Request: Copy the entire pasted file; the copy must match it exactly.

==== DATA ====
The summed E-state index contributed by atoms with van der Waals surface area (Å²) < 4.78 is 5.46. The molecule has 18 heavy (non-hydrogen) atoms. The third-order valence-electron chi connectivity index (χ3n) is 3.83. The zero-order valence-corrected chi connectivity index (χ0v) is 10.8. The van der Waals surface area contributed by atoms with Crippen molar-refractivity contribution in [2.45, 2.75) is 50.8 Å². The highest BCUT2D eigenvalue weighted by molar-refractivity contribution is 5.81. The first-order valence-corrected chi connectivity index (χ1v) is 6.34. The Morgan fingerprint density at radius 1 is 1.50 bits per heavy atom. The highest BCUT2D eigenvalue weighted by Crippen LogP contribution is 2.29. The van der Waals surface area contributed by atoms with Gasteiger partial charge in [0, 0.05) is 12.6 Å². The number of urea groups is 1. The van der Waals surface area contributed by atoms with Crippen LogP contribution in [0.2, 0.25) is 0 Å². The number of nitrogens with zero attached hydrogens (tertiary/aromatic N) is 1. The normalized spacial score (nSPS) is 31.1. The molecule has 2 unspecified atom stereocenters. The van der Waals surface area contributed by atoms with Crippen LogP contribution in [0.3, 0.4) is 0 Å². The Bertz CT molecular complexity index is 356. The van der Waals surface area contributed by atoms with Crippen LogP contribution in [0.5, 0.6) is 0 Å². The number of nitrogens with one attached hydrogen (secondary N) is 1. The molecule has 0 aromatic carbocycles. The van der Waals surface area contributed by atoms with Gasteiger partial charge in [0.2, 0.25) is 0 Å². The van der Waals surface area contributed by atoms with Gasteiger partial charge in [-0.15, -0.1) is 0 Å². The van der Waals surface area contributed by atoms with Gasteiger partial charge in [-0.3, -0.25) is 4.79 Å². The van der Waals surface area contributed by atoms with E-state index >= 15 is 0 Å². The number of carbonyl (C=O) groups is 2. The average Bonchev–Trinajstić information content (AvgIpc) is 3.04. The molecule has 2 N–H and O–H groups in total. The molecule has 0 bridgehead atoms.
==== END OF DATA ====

The summed E-state index contributed by atoms with van der Waals surface area (Å²) < 4.78 is 5.46. The molecule has 18 heavy (non-hydrogen) atoms. The third-order valence-electron chi connectivity index (χ3n) is 3.83. The zero-order valence-corrected chi connectivity index (χ0v) is 10.8. The van der Waals surface area contributed by atoms with Crippen molar-refractivity contribution in [2.45, 2.75) is 50.8 Å². The highest BCUT2D eigenvalue weighted by molar-refractivity contribution is 5.81. The first-order valence-corrected chi connectivity index (χ1v) is 6.34. The Morgan fingerprint density at radius 1 is 1.50 bits per heavy atom. The highest BCUT2D eigenvalue weighted by Crippen LogP contribution is 2.29. The van der Waals surface area contributed by atoms with Gasteiger partial charge in [0, 0.05) is 12.6 Å². The number of urea groups is 1. The van der Waals surface area contributed by atoms with Crippen LogP contribution in [0.2, 0.25) is 0 Å². The number of nitrogens with zero attached hydrogens (tertiary/aromatic N) is 1. The normalized spacial score (nSPS) is 31.1. The molecule has 2 unspecified atom stereocenters. The van der Waals surface area contributed by atoms with Crippen LogP contribution in [0.3, 0.4) is 0 Å². The Bertz CT molecular complexity index is 356. The van der Waals surface area contributed by atoms with Crippen LogP contribution in [0.5, 0.6) is 0 Å². The number of nitrogens with one attached hydrogen (secondary N) is 1. The molecule has 0 aromatic carbocycles. The van der Waals surface area contributed by atoms with Gasteiger partial charge in [0.2, 0.25) is 0 Å². The van der Waals surface area contributed by atoms with Gasteiger partial charge in [-0.15, -0.1) is 0 Å². The van der Waals surface area contributed by atoms with Gasteiger partial charge in [-0.3, -0.25) is 4.79 Å². The van der Waals surface area contributed by atoms with E-state index >= 15 is 0 Å². The number of carbonyl (C=O) groups is 2. The average Bonchev–Trinajstić information content (AvgIpc) is 3.04. The molecule has 2 N–H and O–H groups in total. The molecule has 0 bridgehead atoms.